As Clive has said, bulbs and fuses.

Good hand tools such as drivers, pliers, snips, spanners etc are all things you can pick up relatively cheap but you will need them at some point.
And when you really want to get stuck in you might want to invest in a good multimeter and torque wrench (angle gauge wouldn't go a miss either for the sake of less than a tenner as they are coming into play more and more)

Another thing you need to think about is a good jack and axle stands

#4 Andy H Dibley

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Posted 26 March 2013 - 07:02 AM

All of the above. But start of buying bits.

 

My tool kit started off as a set of spanners I got cheap at work in multibuy deal, some pliers, screw drivers etc. Get a nice tool box to keep them all in to. After a while a new job will envolve a new tool, add it to the collection etc. 

 

Nothing beats that feeling of accomplishment when you complete a job yourself, or when you reach for a tool in your tool kit to do a job and its just there. 

 

If you do get a socket set the advice above about 6 corner sockets is so very true. Much more liable to rounding off nuts with 12 points and there is no need.

 

My next purchase is a set of rachet spanners, having seen the last weekend how !Removed! brilliant they are for tight situations.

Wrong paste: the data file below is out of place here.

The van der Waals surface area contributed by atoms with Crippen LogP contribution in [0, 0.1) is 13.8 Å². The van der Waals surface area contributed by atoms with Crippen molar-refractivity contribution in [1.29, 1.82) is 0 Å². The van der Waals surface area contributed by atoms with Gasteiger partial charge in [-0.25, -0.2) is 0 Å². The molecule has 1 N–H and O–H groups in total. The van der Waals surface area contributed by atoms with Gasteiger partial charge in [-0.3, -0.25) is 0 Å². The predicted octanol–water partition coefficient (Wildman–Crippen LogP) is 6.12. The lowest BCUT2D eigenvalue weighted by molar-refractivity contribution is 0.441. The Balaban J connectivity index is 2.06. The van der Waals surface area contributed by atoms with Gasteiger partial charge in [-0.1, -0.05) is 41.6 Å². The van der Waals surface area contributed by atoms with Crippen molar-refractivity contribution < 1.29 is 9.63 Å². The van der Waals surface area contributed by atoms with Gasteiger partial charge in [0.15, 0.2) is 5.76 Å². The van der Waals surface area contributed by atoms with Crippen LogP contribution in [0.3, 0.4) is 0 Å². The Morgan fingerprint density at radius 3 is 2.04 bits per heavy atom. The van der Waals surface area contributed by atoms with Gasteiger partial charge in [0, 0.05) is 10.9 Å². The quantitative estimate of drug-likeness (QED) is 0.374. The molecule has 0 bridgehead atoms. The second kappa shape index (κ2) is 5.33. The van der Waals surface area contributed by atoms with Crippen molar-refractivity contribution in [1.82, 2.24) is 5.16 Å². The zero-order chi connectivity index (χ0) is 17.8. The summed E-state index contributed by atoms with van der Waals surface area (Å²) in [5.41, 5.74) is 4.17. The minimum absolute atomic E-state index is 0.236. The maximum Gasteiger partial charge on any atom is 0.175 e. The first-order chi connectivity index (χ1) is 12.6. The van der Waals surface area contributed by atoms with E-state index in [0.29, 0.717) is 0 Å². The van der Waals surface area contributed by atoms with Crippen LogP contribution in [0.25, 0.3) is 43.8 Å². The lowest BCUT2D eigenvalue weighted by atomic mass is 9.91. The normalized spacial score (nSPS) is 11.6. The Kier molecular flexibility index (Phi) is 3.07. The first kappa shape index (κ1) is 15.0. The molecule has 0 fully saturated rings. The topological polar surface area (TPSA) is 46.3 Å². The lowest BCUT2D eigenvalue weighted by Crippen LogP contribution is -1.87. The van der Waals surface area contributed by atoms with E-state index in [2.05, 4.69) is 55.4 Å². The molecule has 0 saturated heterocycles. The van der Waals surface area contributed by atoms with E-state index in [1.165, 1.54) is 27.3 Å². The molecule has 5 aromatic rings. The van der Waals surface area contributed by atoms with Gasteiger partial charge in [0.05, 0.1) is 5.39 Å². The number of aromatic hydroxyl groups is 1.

#5 stef123

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Posted 26 March 2013 - 07:29 AM

Don't forget the 'BFH' for those bits that don't fit :lol:

#6 salsheikh

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Posted 26 March 2013 - 10:42 AM

you will also need a magnetic tray and a magnetic pick up tool for the times you drop a screw in the engine bay and cant reach it

 

work gloves, barrier cream, cream cleanser and other safety equipment too - oh and a decent jack/axle stands



#7 johnH

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Posted 26 March 2013 - 06:36 PM

I personally have a cheap mechanics tool kit from b&q...has all the spanners, rachets and sockets and screw drivers.

Also best to have radio removal tools and radio code.

Cloths and wd40

 

Oh and diagnostic wise, i use a dealership tool, well clone of one. you can buy from:

http://www.obd2tools...ox-ids-jlr.html

 

i now never need to go to dealers...just diagnose my car at their level, buy the parts and fit also allows you to program if necessary.

 

Other things you may need to consider:

 

- ramps, trolley jack, axel stands

- brake wind back tool

- big hammer



#8 salsheikh

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Posted 27 March 2013 - 04:59 PM

one major thing to have is....a dirty calender on the wall!



#9 stef123